The second presentation that made an impression on me dealt with how the archivists at the American Folklife Center, the Library of Congress, had succeeded in encouraging engagement with the archival material amongst the public. One example is the ongoing project "Sing along sessions” that started during the pandemic. The sessions are very popular, so it is fortunate that the Archive has a huge collection of songs to choose from! Another project in demand is the “Archive Challenge”. Singers, musicians and other artists are “challenged” to explore the archive and find something that they will then create a new and personal version of. The project started in 2015 and has led to a noticeable increase of requests for digitization.

The third presentation had a special importance - an update on the SUCHO Project (Saving Ukrainian Cultural Heritage Online). The objective of the project is “to use the internet archive technology to identify and save Ukraine’s Digital Audiovisual Heritage”. SUCHO saves the material in the Internet Archive, searchable through its “Wayback Machine”. Cultural heritage is protected by national and international legislation and the “blue shield” is an internationally recognized symbol. A destroyed building would of course also ruin any servers inside. Apart from missiles, cyberattacks can erase valuable digital collections. Among the many videos about SUCHO on YouTube there is an introduction, in which one of the three founders, IAML-member Anna Kijas from Tufts University (MA) USA, gives background information on the project. There are different ways you can support SUCHO and IAML is one of the sponsors.

IASA, in contrast to IAML, is not exclusively dealing with music, but all sorts of recorded sound and audiovisual material. The fourth presentation that I would like to mention stood out among the others: “I hear crickets: Otte field recordings in the Academy of Natural Sciences.” As the title indicated, the lecture was about crickets and it included plenty of sound examples. We were shown a photo of one of the “informants” – an individual that looked a little self-important, supposedly as a result of all the attention he received (see photo). The differences between the species were subtle and a musician was therefore appointed to assist the engineer. Apparently, the sound of the recordings leaked into every room in the building and resulted in some confusion, with people running around looking for the crickets. To my great satisfaction I could hear all the crickets during the lecture in spite of my advanced age!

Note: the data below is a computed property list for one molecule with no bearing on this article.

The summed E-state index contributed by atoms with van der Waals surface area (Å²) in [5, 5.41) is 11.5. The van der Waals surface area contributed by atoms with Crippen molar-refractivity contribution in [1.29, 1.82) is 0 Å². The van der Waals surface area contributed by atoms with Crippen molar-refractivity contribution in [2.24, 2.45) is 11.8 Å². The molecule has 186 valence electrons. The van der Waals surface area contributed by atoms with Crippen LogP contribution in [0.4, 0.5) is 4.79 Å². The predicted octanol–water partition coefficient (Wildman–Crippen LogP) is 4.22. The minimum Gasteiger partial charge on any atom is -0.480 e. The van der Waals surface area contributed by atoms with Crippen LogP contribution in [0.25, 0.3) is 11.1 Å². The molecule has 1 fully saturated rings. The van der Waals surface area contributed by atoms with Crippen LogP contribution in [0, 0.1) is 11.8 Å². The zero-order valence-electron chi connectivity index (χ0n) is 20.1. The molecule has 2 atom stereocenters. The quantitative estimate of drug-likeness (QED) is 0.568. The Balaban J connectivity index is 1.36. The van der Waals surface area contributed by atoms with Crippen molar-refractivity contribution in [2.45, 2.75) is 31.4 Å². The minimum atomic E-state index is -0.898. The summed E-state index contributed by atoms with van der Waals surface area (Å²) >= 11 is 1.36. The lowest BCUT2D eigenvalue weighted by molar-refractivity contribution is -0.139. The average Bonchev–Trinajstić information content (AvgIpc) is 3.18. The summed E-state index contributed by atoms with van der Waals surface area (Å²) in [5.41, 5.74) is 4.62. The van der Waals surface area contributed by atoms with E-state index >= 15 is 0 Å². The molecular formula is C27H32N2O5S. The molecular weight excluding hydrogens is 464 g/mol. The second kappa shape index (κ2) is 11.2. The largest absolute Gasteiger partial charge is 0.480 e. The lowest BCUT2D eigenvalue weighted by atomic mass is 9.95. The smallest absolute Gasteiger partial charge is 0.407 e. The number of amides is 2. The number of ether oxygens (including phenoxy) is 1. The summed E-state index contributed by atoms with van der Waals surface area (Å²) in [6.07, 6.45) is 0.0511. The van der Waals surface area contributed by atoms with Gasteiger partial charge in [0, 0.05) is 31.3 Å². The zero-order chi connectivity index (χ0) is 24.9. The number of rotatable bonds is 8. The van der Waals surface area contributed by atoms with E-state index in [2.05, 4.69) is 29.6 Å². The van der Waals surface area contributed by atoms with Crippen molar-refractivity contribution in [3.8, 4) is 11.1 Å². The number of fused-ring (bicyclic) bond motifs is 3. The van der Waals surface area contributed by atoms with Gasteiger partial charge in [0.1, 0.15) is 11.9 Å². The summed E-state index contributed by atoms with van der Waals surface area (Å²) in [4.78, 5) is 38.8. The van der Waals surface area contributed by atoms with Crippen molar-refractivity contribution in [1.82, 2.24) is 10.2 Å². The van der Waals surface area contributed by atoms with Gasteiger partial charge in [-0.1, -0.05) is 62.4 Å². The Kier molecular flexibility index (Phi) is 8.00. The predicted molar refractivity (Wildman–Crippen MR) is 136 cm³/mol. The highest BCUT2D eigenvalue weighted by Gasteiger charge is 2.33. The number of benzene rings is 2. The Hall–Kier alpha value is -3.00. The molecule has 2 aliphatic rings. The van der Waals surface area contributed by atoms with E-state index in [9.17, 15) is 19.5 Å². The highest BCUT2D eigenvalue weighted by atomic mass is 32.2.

Apart from the engaging presentations during the conference, there were workshops, professional visits, a concert and a memorable farewell dinner on the Bosphorus. I visited the Turkish Music State Conservatory Archive and Documentation Centre at the Istanbul Technical University. The music librarian Güneş Çetinkaya Şerik presented the archives and we were treated to a concert with traditional instruments.

The longer I have worked as a librarian the more interested I have become in archives and have understood how essential it is that we cooperate to safeguard the musical heritage of the world. I therefore truly appreciated the possibility to attend this conference. I hope very much for a close collaboration in the future with IASA, ICTMD and other organizations that share our aims and values.


Thank you for the insightful report, Pia! You have sparked my interest in valorizing music and sound archives. I'm excited to explore IASA's resources and follow the links you shared to learn more about the incredible work done with limited resources and boundless dedication.